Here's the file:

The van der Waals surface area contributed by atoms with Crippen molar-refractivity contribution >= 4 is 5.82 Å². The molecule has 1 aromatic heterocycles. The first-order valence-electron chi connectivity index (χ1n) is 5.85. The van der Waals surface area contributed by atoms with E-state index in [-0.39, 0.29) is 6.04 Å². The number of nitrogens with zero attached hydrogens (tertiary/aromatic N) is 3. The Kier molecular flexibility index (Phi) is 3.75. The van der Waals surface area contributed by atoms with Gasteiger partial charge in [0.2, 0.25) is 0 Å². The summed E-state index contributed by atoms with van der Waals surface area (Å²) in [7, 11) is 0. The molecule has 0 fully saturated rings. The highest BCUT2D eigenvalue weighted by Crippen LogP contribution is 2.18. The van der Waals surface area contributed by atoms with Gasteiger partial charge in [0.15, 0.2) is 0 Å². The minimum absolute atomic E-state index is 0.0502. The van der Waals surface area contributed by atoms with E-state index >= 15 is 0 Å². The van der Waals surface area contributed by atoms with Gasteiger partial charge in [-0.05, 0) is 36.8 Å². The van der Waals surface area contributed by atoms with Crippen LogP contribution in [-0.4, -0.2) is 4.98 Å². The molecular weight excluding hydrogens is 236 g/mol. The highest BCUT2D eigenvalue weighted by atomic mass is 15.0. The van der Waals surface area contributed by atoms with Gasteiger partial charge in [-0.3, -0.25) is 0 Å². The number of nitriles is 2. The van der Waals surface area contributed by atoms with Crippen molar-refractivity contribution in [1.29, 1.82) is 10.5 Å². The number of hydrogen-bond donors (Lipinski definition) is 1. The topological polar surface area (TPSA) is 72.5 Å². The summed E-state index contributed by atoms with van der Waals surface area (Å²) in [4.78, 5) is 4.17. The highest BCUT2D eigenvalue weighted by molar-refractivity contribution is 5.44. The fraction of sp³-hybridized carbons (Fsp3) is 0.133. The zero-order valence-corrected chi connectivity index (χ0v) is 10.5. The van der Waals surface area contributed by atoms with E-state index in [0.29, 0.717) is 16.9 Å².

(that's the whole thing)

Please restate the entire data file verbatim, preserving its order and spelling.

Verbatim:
The van der Waals surface area contributed by atoms with Crippen molar-refractivity contribution >= 4 is 5.82 Å². The molecule has 1 aromatic heterocycles. The first-order valence-electron chi connectivity index (χ1n) is 5.85. The van der Waals surface area contributed by atoms with E-state index in [-0.39, 0.29) is 6.04 Å². The number of nitrogens with zero attached hydrogens (tertiary/aromatic N) is 3. The Kier molecular flexibility index (Phi) is 3.75. The van der Waals surface area contributed by atoms with Gasteiger partial charge in [0.2, 0.25) is 0 Å². The summed E-state index contributed by atoms with van der Waals surface area (Å²) in [7, 11) is 0. The molecule has 0 fully saturated rings. The highest BCUT2D eigenvalue weighted by Crippen LogP contribution is 2.18. The van der Waals surface area contributed by atoms with Gasteiger partial charge in [0.15, 0.2) is 0 Å². The minimum absolute atomic E-state index is 0.0502. The van der Waals surface area contributed by atoms with E-state index >= 15 is 0 Å². The van der Waals surface area contributed by atoms with Gasteiger partial charge in [-0.05, 0) is 36.8 Å². The van der Waals surface area contributed by atoms with Crippen LogP contribution in [-0.4, -0.2) is 4.98 Å². The molecular weight excluding hydrogens is 236 g/mol. The highest BCUT2D eigenvalue weighted by atomic mass is 15.0. The van der Waals surface area contributed by atoms with Gasteiger partial charge in [-0.3, -0.25) is 0 Å². The number of nitriles is 2. The van der Waals surface area contributed by atoms with Crippen molar-refractivity contribution in [1.29, 1.82) is 10.5 Å². The number of hydrogen-bond donors (Lipinski definition) is 1. The topological polar surface area (TPSA) is 72.5 Å². The summed E-state index contributed by atoms with van der Waals surface area (Å²) in [4.78, 5) is 4.17. The highest BCUT2D eigenvalue weighted by molar-refractivity contribution is 5.44. The fraction of sp³-hybridized carbons (Fsp3) is 0.133. The zero-order valence-corrected chi connectivity index (χ0v) is 10.5. The van der Waals surface area contributed by atoms with E-state index in [0.29, 0.717) is 16.9 Å².